A point got brought up the other day that the bottom line of a mobile direct care practice must be paltry. These statements are usually brought up by those that have exactly zero experience in the field of direct care, but I think they express a common sentiment which boils down to the following:
“How are you making any money only seeing a handful of people a day?”
They base their experience on their practice where they are seeing sometimes 50+ people a day, and in the case of orthopedics, operating a lot.
But what are the resources that they consume? What kind of staffing and office space do you need to see 50 people a day? The average is 5 full time employees per physician, but with numbers of 50+ that number can double.
I have seen as high a ratio of 21/1, meaning that 21 people were employed to support one very high volume physician. Many of these people are coders and billers, or medical assistants whose main job is to pre-populate the chart so the doctor can get his or her billing levels. Most of the staff is insurance billing related in one way or another.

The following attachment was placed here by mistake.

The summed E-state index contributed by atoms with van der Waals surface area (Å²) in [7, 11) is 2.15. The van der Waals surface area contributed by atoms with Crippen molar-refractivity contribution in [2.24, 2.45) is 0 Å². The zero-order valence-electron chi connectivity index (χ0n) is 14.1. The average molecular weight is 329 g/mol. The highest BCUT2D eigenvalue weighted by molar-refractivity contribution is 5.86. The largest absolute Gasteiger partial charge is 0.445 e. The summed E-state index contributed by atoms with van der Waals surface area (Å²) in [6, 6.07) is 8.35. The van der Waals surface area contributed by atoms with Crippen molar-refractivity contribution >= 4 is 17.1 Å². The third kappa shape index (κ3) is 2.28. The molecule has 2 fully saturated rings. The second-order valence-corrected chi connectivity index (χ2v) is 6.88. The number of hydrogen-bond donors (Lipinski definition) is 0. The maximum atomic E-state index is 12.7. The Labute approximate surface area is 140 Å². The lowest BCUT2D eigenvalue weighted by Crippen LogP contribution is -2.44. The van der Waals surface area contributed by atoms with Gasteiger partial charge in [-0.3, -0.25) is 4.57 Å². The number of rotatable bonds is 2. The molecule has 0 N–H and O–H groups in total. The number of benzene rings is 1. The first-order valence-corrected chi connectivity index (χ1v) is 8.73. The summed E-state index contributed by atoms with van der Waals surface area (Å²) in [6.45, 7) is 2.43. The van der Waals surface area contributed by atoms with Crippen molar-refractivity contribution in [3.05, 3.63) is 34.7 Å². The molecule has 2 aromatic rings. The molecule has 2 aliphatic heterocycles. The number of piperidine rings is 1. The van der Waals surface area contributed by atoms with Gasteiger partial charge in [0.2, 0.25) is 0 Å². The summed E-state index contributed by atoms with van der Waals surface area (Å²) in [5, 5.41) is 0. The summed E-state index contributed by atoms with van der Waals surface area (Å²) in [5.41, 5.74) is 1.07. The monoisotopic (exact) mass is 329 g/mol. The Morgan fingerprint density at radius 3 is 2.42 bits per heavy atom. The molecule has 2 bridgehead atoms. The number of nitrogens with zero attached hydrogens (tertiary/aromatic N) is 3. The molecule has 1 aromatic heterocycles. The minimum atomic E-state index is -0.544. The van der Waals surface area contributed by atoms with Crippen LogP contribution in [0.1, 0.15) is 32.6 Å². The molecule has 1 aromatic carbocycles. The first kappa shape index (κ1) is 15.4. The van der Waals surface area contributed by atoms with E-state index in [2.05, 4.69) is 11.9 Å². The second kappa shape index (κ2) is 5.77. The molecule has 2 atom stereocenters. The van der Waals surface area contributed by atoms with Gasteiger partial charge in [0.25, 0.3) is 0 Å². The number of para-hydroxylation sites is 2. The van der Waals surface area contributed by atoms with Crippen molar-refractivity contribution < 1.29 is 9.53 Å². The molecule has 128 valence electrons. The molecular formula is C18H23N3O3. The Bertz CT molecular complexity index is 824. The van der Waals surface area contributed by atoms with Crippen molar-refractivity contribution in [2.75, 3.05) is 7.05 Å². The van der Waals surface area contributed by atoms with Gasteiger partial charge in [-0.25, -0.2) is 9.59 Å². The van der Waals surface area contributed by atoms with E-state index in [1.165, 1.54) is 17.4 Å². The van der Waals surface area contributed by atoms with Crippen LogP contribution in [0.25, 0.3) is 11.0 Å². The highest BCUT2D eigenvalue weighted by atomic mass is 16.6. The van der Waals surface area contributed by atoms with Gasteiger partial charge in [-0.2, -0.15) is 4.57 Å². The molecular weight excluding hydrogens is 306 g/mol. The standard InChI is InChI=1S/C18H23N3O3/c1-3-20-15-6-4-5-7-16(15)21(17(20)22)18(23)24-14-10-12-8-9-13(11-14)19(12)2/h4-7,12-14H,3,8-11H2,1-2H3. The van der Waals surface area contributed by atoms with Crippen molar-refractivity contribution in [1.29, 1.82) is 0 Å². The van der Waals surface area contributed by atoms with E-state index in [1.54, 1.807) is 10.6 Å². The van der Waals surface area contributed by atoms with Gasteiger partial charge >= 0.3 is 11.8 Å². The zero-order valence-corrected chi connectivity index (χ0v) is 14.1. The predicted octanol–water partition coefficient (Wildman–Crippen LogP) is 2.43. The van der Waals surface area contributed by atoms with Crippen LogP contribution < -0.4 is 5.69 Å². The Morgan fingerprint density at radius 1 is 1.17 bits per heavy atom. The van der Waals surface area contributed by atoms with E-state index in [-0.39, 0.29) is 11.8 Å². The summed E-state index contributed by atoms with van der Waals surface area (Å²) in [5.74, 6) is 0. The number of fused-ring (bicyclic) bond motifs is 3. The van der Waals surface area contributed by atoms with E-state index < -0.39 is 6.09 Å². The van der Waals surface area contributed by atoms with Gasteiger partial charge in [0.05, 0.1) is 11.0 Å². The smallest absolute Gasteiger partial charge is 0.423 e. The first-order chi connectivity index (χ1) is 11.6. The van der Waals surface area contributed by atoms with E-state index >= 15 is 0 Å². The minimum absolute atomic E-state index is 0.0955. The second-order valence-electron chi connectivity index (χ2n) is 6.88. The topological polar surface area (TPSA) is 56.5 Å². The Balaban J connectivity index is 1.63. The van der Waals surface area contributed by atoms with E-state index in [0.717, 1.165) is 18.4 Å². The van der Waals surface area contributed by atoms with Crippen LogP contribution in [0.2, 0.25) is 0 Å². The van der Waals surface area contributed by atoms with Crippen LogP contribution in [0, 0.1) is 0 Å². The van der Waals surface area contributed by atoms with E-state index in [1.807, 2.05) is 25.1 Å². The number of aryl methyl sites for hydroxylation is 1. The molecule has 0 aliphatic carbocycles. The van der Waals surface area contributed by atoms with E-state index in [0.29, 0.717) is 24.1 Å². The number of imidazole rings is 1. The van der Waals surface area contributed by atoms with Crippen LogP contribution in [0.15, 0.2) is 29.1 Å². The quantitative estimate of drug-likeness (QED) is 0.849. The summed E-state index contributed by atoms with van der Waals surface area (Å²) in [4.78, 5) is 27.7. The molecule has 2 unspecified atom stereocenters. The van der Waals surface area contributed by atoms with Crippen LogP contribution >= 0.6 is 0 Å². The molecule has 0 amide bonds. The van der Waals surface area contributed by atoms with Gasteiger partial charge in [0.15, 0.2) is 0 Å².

The real problem about seeing 50+ people a day in the insurance model, is that you can’t set your prices.
If Medicare decides tomorrow that you only deserve 50% of what you got last year, well, that’s what you are going to get. Say goodbye to your business. This sort of model cranks up the hamster wheel to full speed, and at the day what do you have?
If Medicare decides tomorrow that you only deserve 50% of what you got last year, well, that's what you are going to get. Say goodbye to your #business. Click To Tweet
It’s not about how much money you make, it’s about how much you keep.
The direct care model allows setting your own prices to market rates so you can be profitable.
The mobile aspect cuts the overhead down to almost nothing. There is no hamster wheel. That is how being mobile and only seeing a handful of people a day can be more profitable than the standard hamster wheel practice.